On that same scenic drive there are lots of waterfalls and great shots of the Umpqua River to see also.

Stop at a little community called Glide and go to the Colliding Rivers Viewpoint. It is the only spot in the US where two river come together head on.

Enjoy your trip:)
08/03/2006 01:43:09 AM · #23
Originally posted by levyj413:

I'll put in a second vote for Mt. St. Helens.

At least 10 years ago when I was last there, you needed a permit to hike up the mountain, but they were plentiful on weekdays. If you like hiking, it's a terrific way to see it. I don't know whether hiking is currently allowed, though, given the recent volcanic activity.

I saw on the news that they recently re-opened the mountain for hiking. I believe they're allowing 100 people per day, by permit.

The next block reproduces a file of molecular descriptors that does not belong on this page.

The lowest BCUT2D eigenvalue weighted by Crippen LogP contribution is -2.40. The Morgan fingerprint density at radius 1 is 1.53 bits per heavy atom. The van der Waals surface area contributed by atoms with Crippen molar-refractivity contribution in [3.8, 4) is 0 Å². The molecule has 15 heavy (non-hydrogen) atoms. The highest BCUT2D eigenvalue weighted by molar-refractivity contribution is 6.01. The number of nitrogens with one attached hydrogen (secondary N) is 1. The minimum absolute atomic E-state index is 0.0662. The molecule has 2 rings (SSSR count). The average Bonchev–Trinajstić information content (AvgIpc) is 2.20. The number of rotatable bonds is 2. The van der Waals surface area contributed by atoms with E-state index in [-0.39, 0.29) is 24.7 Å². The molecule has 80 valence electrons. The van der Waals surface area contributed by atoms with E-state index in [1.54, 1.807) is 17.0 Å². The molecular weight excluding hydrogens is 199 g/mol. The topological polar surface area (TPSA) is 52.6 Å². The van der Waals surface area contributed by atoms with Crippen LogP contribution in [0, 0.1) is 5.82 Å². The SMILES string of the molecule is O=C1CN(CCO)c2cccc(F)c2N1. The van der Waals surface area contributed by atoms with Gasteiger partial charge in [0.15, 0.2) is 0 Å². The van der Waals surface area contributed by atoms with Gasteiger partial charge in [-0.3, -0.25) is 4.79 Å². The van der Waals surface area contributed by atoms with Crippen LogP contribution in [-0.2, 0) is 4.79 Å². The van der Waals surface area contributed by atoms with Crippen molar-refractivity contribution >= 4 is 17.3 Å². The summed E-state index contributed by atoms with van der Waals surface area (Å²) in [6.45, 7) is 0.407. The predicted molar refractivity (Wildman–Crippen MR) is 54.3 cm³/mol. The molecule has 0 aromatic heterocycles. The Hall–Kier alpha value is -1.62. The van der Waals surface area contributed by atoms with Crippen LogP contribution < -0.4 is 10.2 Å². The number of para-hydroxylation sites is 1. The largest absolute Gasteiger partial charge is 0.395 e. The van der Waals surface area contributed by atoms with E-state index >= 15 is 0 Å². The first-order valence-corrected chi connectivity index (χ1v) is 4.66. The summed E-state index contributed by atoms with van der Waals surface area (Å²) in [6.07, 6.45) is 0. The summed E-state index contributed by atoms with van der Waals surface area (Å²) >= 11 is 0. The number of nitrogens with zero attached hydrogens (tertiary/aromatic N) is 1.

08/03/2006 01:43:51 AM · #24
oops.. let me try again

Message edited by author 2006-08-03 01:45:37.
08/03/2006 01:45:12 AM · #25
Phillip, if you are headed West toward Roseburg from Crator Lake, to get back on I-5, you should head to Winston and go to the Wildlife Safari. It is a wonderful drive through animal park and you can get some great wildlife shots. On the drive from Crator Lake be sure to stop at Diamond Lake too.

On that same scenic drive there are lots of waterfalls and great shots of the Umpqua River to see also.

Stop at a little community called Glide and go to the Colliding Rivers Viewpoint. It is the only spot in the US where two rivers come together head on.

Enjoy your trip:)